The question of what it means to be a Hong Konger is examined in Chan Tze-woo’s innovative and affecting hybrid documentary “Blue Island.” Artfully editing footage of the 2019-2020 protests with dramatic recreations of events that have shaped the British colony turned Chinese special administrative region since 1967, “Blue Island” balances its unavoidably sobering picture of the current political landscape with uplifting testimony of individuals determined to preserve the spirit of Hong Kong, no matter what the future holds. Winner of the international documentary award at Hot Docs this year, “Blue Island” will likely never be legally exhibited in Hong Kong or China, though specialty outfit Icarus Films is distributing the film theatrically in selected U.S. cities.
After capturing the street-level intensity and passion of student activists involved in the Umbrella Movement in his 2016 documentary “Yellowing,” Chan has taken a much more expansive and creative approach in this companion piece about sustained civil disobedience in his homeland during 2019 and 2020. While there is no shortage of frontline footage of arrests and protestors clashing with police, most of the running time is dedicated to placing recent events in historical and deeply personal contexts.
Chan’s inventive and engaging method involves casting student activists, many of whom are awaiting trial, in dramatic recreations of pivotal moments in Hong Kong’s history. Adding an extra dimension to these re-enactments is the participation of real-life individuals involved in stories from the past. In the film’s terrific opening section we meet Chan Hak-chi, an elderly man who swam from China to Hong Kong with wife Git Hing in 1973 to escape the Cultural Revolution. Playing Chan and Git in flashbacks are young protestors Anson Sham Kwan-yin and Tin Siu-ying. Past and present come together in scenes such as a rural community education session in 1973, where party officials are furiously extolling the virtues of “great leader” Mao Zedong.
Midway through, this scene re-enactment stops and documentary begins when Chan appears in the crowd and begins talking to Sham about this very experience. Asked by Sham if people really responded with such enthusiasm when asked to show patriotism and loyalty, Chan describes the 1973 reaction as being “not as fervent” as depicted here.
Kenneth Lam, who fled to Hong Kong after taking part in pro-democracy protests that triggered the Tiananmen Square massacre on June 4, 1989, is played by Keith Fong Chung-yin, a student leader in 2019. Excellent reconstructions of events from that terrible day are nimbly woven into footage of Lam attending the (now banned, ostensibly on Covid-19 grounds) annual Tiananmen remembrance vigil, and director Chan asking Fong to project his 2019 experiences into his dramatic portrayal of Lam in 1989.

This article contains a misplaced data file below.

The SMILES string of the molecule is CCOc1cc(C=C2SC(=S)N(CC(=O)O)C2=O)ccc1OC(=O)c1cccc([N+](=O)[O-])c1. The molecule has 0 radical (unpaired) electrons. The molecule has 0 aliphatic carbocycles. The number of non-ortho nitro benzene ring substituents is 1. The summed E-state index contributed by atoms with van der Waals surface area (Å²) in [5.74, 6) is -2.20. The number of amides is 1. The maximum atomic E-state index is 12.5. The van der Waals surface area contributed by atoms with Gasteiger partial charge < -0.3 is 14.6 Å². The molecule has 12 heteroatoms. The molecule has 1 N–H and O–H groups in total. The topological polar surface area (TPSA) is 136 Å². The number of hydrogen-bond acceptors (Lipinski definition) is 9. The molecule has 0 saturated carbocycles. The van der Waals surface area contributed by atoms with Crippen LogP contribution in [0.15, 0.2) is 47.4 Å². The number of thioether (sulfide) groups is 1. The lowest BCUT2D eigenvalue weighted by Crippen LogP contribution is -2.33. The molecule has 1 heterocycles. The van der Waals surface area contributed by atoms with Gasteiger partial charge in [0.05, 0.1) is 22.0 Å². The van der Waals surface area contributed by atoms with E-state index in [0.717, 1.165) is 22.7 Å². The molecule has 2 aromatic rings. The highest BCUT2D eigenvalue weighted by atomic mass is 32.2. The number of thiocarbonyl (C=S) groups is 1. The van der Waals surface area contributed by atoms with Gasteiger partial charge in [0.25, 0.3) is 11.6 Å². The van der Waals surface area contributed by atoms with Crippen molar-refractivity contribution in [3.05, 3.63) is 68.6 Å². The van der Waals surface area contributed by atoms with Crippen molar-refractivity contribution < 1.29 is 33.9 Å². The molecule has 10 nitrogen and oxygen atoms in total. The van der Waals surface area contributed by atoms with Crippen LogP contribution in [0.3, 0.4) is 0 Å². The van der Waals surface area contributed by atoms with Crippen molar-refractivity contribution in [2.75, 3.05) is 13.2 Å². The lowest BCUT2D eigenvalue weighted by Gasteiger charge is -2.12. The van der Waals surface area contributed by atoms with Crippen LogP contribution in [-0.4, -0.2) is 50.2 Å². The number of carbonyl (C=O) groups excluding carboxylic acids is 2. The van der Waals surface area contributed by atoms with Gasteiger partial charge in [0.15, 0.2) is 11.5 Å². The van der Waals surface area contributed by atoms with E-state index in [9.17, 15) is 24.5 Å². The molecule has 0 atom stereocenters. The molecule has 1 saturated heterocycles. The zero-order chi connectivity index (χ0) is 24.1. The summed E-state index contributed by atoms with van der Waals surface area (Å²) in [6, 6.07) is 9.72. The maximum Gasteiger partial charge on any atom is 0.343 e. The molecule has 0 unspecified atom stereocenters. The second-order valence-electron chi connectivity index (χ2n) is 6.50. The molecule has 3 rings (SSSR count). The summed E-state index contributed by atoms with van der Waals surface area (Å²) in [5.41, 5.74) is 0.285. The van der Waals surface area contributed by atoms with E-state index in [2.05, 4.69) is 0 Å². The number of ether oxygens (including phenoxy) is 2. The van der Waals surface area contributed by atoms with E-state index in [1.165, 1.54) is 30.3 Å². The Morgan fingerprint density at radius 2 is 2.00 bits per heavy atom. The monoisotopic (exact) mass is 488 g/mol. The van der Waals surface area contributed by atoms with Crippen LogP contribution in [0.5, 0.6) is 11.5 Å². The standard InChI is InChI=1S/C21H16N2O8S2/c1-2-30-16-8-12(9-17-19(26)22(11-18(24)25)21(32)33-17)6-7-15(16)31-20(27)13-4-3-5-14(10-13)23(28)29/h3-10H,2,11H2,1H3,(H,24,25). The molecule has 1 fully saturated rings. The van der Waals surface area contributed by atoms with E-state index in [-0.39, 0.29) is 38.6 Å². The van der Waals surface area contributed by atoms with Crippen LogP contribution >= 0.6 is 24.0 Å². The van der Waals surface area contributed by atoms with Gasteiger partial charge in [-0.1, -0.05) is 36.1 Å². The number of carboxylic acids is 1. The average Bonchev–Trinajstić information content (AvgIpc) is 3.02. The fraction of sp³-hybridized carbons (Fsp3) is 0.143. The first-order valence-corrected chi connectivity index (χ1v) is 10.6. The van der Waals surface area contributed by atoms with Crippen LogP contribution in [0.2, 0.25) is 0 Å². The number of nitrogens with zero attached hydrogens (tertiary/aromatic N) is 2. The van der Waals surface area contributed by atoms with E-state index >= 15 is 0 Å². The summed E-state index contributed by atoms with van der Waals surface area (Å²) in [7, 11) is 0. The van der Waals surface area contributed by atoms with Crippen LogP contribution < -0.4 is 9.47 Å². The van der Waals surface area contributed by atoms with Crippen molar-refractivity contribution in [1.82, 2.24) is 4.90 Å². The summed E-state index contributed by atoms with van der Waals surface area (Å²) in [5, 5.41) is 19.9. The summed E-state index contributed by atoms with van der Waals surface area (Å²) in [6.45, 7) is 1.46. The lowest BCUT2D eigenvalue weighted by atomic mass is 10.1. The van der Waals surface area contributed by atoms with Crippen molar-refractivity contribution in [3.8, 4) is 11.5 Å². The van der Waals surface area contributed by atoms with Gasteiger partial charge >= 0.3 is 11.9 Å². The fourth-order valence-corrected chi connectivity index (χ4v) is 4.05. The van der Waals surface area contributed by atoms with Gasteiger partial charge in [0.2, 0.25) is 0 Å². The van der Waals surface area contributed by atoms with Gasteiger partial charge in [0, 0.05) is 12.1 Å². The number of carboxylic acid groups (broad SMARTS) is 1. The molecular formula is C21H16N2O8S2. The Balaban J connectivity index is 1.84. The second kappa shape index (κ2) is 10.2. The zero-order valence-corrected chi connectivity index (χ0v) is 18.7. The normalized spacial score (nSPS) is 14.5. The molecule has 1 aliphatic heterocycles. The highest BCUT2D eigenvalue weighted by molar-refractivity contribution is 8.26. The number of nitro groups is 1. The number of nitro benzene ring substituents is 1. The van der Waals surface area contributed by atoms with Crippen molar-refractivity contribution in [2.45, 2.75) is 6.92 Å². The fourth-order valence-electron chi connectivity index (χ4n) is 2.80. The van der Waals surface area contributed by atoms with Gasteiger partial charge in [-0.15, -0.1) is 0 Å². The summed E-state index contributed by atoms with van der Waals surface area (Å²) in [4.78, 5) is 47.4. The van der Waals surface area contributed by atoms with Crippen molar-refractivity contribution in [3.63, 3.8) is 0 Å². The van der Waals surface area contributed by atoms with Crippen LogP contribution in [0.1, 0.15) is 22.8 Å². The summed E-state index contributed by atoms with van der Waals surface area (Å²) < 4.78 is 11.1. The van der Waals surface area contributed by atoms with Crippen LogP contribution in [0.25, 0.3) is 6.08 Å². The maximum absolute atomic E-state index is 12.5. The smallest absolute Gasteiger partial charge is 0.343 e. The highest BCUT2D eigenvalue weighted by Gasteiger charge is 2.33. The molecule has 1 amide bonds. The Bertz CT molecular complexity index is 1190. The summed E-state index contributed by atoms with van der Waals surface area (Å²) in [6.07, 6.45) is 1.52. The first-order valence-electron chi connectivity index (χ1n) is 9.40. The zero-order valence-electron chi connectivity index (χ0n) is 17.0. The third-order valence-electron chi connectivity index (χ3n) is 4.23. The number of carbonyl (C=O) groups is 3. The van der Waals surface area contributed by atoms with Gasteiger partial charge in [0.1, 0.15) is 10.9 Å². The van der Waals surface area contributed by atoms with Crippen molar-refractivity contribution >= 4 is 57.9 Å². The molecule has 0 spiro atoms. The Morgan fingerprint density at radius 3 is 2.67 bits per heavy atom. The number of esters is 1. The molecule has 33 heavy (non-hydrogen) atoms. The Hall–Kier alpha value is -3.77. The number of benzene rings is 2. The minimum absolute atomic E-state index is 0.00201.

The young activist’s feelings about the past and the bravery of Lam and his comrades advances the film’s thesis of what Hong Kong means to its citizens. Having undergone many changes since it was ceded to the British in 1842, it has never been easy to define Hong Kong’s national identity. But everyone here can agree that a range of personal, political and economic freedoms have always been central to the character and personality of Hong Kong, even during British rule — but much less so now.
Chan’s hybrid technique is at its best when telling the story of Raymond Young. In 1967 Young was a Hong Kong teenager with deeply patriotic ties to the People’s Republic of China and the Chinese Communist Party. After participating in anti-British riots in 1967, Young served time in jail. Playing Young is Kelvin Tam Kwan-long, an activist born after the 1997 handover, whose childhood education included textbooks instructing him to identify as Chinese.
The most illuminating and moving discussion takes place between these men in a prison cell. Young, who has chosen not to take part in the current protests, tells Tam to look at the big picture and think forward to the time when “no one seems to care” and some of his fellow protestors have moved into positions of power. “Time will slowly erode your ideals,” he says, adding that Hong Kong has never been able to control its destiny. Such sobering, brutally honest words from the older man to the young idealist play a crucial role in “Blue Island” avoiding the trap of unwarranted optimism about the future of Hong Kong for those who consider the 50-year “one country, two systems” policy already defunct.
As re-enactments and discussions between older and younger generations come to a close, Chan fills the screen with portraits of Hong Kongers from all walks of life — musicians, nurses, clerks, legislators, community organizers — who are awaiting trial for offenses such as “conspiring to subvert state power.” The long procession of faces and charges serves as a reminder that with legislation such as the national security law of 2020, and film censorship changes made in October 2021, it will be even more difficult, if not impossible, to make films such as this and other recent productions including “When a City Rises” and “Revolution of Our Times.” The sense of apprehension and mounting fear is emphasised in the end credits of “Blue Island,” which must surely hold the record for the highest number of cast and crew members listed as “Anonymous.”